Using the Solidfix system, operators don’t have to remove the main tooling unit itself; they simply change the adapter, which holds the pre-measured tool. This also means that the operator doesn’t have to buy as many live tools, which are expensive by themselves. All they have to buy are the quick-change adapters.
“We are able to switch from a collet chuck to a shell mill adapter to a solid end-mill holder without having to change to a different live tool holder for every application,” Lytle explained. “Using this quick-change system, we have one, somewhat expensive tool holder and everything else is fairly inexpensive, which gives us a great deal of versatility without a major capital investment.”
Large and small shops are able to se the Solidfix system to reduce the number of live tools or angle heads as the spindles can be changed from ER collet to mill arbor adapter, Weldon or whistle notch adapter, shrink fit, and various special tooling.
In the development of its new modular system, Benz took the original quick-change technology and simplified it. Instead of requiring operators to spin on and tighten tooling in the holder using a wrench, the new system requires only a simple turn of an Allen wrench.
Also, in a traditional quick-change system the operator has to remove the tool and install a new tool. Then, he or she must touch-off their tool to ensure the offset is correct. With the Solidfix, the operator can preset tools on a granite surface plate. When the tool starts wearing or another type is required, he or she simply inserts and secures the new tool.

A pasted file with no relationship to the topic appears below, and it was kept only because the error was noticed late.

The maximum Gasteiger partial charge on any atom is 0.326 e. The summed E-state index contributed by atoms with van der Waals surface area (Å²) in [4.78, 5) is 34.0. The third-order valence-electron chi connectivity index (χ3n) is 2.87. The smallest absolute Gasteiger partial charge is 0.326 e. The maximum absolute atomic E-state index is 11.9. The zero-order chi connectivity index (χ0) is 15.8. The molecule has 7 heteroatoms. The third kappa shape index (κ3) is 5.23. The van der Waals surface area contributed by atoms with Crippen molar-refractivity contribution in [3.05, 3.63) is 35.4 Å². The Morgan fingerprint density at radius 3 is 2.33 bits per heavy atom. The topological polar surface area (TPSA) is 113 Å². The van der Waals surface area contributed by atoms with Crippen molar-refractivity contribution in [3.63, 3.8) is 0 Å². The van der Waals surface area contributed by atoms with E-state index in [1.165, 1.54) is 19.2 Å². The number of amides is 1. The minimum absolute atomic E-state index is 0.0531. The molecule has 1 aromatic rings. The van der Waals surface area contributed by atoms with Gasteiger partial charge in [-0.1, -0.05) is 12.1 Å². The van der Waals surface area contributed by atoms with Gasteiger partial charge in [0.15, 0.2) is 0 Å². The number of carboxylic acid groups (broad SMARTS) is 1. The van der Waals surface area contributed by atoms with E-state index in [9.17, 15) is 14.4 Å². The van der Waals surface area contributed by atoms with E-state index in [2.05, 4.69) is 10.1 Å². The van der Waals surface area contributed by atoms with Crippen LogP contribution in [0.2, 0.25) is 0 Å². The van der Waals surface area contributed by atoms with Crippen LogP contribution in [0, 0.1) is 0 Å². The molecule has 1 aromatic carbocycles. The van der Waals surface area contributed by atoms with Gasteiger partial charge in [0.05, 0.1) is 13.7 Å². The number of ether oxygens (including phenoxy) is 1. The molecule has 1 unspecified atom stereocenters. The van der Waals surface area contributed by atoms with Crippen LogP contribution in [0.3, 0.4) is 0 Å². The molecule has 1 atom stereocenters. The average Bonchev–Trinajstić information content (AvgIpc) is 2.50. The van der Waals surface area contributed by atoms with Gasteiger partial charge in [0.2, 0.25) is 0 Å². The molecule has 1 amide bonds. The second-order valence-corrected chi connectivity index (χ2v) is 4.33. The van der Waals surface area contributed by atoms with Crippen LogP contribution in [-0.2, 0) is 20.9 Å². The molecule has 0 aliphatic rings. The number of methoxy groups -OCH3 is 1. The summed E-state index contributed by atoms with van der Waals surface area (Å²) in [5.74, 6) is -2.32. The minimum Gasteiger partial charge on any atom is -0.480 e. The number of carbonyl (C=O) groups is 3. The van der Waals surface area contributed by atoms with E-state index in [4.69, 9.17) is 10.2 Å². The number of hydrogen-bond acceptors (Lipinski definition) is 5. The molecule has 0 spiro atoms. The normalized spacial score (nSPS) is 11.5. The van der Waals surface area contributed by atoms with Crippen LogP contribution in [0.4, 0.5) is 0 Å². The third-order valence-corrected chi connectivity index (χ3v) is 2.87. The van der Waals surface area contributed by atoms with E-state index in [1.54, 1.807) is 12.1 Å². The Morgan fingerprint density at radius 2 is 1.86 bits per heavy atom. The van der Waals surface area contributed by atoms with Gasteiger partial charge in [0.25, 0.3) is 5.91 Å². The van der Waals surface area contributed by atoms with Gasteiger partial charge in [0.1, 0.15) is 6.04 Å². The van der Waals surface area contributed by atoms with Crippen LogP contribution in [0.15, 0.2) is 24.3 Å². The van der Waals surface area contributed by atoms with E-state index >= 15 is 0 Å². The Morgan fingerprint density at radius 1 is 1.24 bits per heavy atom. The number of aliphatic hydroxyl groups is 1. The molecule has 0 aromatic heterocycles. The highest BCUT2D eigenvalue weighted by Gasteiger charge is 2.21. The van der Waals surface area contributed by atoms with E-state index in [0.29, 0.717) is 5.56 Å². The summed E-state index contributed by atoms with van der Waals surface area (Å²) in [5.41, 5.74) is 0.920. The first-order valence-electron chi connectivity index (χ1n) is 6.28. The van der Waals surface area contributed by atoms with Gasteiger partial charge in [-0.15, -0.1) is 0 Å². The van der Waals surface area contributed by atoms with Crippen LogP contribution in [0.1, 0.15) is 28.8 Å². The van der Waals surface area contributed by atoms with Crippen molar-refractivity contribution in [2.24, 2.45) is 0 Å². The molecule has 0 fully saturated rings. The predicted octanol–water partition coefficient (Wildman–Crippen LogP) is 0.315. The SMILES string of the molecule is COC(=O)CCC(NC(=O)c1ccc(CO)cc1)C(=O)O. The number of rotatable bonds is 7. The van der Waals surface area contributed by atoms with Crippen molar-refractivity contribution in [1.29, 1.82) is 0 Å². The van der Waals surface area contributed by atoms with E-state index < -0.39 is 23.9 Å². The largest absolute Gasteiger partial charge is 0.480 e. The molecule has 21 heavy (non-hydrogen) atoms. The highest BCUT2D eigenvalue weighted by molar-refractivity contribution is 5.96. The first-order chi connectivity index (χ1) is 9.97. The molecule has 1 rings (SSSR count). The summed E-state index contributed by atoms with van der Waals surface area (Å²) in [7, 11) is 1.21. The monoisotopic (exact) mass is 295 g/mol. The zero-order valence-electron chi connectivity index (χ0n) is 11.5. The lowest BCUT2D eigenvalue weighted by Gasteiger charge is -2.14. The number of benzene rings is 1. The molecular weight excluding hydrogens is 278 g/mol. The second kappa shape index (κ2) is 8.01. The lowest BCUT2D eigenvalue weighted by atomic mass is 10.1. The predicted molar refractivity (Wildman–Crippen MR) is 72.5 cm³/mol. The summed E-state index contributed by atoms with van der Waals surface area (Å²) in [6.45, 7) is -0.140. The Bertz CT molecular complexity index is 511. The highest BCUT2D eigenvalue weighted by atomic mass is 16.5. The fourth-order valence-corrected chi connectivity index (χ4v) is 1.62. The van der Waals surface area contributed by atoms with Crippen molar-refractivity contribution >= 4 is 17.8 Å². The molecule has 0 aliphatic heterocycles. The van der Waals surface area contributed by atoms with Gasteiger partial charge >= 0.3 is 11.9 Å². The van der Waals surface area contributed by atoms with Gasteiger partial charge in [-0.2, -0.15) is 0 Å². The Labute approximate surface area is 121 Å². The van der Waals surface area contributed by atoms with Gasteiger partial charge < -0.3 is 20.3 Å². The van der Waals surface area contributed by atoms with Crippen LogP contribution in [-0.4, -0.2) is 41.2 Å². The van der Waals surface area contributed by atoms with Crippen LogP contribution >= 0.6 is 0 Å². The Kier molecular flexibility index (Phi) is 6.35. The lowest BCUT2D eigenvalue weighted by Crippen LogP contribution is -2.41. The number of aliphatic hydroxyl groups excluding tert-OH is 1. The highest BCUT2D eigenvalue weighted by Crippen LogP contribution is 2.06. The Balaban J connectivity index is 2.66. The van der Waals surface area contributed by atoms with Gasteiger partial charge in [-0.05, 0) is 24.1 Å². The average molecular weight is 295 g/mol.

“Essentially, they’re putting the whole tool aggregate back in, and the repeatability is so accurate that they can program-in what they just measured off their height gauge so they don’t have to go through that scenario of touching-off the tool, and then programming the offset,” according to Mike Starnes, Benz sales application engineer. “So, Solidfix is really a plug-and-play system. Operators just switch out the soft tooling, and they’re all set.”
When operators try to work quickly on a traditional setup, they can be exposed to injury. Starnes explained: “Normally, the cutting tool they are removing is very sharp. Even if it’s too dull to machine a part accurately, it’s still very sharp to the human skin. If the operator gets cut while handling one of those tools, the wound could be deep enough to require stitches. So, even highly experienced operators have to be very careful when handling cutting tools. When these mishaps occur, they have to go the nursing station and at least get the wound cleaned up. In more serious cases, they may have to go offsite, to a doctor or even the hospital. Of course, when such injuries occur, even more production time may be lost.”
Starnes added that with the Solidfix system, operators are performing a much simpler task, which in most cases can be performed using one hand. Because of the ease of mounting and securing the adapter and tooling, exposure to potential injuries – and loss of operator time - is minimized.